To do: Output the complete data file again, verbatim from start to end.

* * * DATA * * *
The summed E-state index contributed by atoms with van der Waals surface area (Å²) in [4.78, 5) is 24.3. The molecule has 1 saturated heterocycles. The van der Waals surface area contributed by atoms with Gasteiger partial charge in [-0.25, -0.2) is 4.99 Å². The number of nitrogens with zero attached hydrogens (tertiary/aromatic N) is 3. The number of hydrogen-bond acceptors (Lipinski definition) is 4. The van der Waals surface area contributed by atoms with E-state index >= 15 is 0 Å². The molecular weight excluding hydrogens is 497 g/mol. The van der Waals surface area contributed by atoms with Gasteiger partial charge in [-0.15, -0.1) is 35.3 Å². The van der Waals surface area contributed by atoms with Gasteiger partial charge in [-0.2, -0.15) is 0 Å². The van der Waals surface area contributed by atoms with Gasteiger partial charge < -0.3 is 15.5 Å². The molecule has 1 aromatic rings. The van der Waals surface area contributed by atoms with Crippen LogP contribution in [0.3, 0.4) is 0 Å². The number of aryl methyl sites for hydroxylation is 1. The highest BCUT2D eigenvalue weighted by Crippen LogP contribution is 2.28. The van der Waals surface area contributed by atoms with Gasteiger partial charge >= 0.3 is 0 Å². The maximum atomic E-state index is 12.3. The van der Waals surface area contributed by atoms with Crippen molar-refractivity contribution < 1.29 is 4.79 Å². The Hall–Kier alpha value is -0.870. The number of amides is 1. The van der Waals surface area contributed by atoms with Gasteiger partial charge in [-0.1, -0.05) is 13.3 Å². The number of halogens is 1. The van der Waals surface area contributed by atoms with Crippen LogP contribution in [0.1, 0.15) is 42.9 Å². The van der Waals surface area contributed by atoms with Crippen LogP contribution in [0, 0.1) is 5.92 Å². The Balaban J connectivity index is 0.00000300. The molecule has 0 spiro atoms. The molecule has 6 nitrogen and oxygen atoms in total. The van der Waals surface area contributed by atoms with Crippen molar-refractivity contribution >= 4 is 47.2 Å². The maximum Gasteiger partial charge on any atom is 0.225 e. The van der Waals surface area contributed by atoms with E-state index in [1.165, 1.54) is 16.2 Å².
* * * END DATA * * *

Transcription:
The summed E-state index contributed by atoms with van der Waals surface area (Å²) in [4.78, 5) is 24.3. The molecule has 1 saturated heterocycles. The van der Waals surface area contributed by atoms with Gasteiger partial charge in [-0.25, -0.2) is 4.99 Å². The number of nitrogens with zero attached hydrogens (tertiary/aromatic N) is 3. The number of hydrogen-bond acceptors (Lipinski definition) is 4. The van der Waals surface area contributed by atoms with E-state index >= 15 is 0 Å². The molecular weight excluding hydrogens is 497 g/mol. The van der Waals surface area contributed by atoms with Gasteiger partial charge in [-0.15, -0.1) is 35.3 Å². The van der Waals surface area contributed by atoms with Gasteiger partial charge in [-0.2, -0.15) is 0 Å². The van der Waals surface area contributed by atoms with Gasteiger partial charge < -0.3 is 15.5 Å². The molecule has 1 aromatic rings. The van der Waals surface area contributed by atoms with Crippen LogP contribution in [0.3, 0.4) is 0 Å². The number of aryl methyl sites for hydroxylation is 1. The highest BCUT2D eigenvalue weighted by Crippen LogP contribution is 2.28. The van der Waals surface area contributed by atoms with Gasteiger partial charge >= 0.3 is 0 Å². The maximum atomic E-state index is 12.3. The van der Waals surface area contributed by atoms with Crippen molar-refractivity contribution < 1.29 is 4.79 Å². The Hall–Kier alpha value is -0.870. The number of amides is 1. The van der Waals surface area contributed by atoms with Gasteiger partial charge in [-0.1, -0.05) is 13.3 Å². The number of halogens is 1. The van der Waals surface area contributed by atoms with Crippen LogP contribution in [0.1, 0.15) is 42.9 Å². The van der Waals surface area contributed by atoms with Crippen LogP contribution in [0, 0.1) is 5.92 Å². The Balaban J connectivity index is 0.00000300. The molecule has 0 spiro atoms. The molecule has 6 nitrogen and oxygen atoms in total. The van der Waals surface area contributed by atoms with Crippen molar-refractivity contribution >= 4 is 47.2 Å². The maximum Gasteiger partial charge on any atom is 0.225 e. The van der Waals surface area contributed by atoms with E-state index in [1.165, 1.54) is 16.2 Å².